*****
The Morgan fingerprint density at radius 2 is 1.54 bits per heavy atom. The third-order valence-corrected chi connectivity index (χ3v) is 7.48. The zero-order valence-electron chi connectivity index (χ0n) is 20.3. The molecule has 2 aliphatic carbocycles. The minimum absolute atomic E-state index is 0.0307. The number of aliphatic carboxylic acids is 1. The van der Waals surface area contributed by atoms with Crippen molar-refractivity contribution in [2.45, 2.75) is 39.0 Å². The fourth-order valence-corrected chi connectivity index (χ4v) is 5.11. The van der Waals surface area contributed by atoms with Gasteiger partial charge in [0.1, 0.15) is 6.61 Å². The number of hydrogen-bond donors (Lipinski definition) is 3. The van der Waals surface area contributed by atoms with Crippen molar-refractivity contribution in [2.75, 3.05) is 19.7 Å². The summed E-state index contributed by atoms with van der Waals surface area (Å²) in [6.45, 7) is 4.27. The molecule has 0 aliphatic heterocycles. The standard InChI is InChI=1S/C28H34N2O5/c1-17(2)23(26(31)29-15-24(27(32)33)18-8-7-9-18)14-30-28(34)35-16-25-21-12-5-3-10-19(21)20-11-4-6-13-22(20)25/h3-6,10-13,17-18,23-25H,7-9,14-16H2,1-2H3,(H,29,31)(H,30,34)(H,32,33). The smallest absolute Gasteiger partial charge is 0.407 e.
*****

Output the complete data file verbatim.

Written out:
The Morgan fingerprint density at radius 2 is 1.54 bits per heavy atom. The third-order valence-corrected chi connectivity index (χ3v) is 7.48. The zero-order valence-electron chi connectivity index (χ0n) is 20.3. The molecule has 2 aliphatic carbocycles. The minimum absolute atomic E-state index is 0.0307. The number of aliphatic carboxylic acids is 1. The van der Waals surface area contributed by atoms with Crippen molar-refractivity contribution in [2.45, 2.75) is 39.0 Å². The fourth-order valence-corrected chi connectivity index (χ4v) is 5.11. The van der Waals surface area contributed by atoms with Gasteiger partial charge in [0.1, 0.15) is 6.61 Å². The number of hydrogen-bond donors (Lipinski definition) is 3. The van der Waals surface area contributed by atoms with Crippen molar-refractivity contribution in [2.75, 3.05) is 19.7 Å². The summed E-state index contributed by atoms with van der Waals surface area (Å²) in [6.45, 7) is 4.27. The molecule has 0 aliphatic heterocycles. The standard InChI is InChI=1S/C28H34N2O5/c1-17(2)23(26(31)29-15-24(27(32)33)18-8-7-9-18)14-30-28(34)35-16-25-21-12-5-3-10-19(21)20-11-4-6-13-22(20)25/h3-6,10-13,17-18,23-25H,7-9,14-16H2,1-2H3,(H,29,31)(H,30,34)(H,32,33). The smallest absolute Gasteiger partial charge is 0.407 e.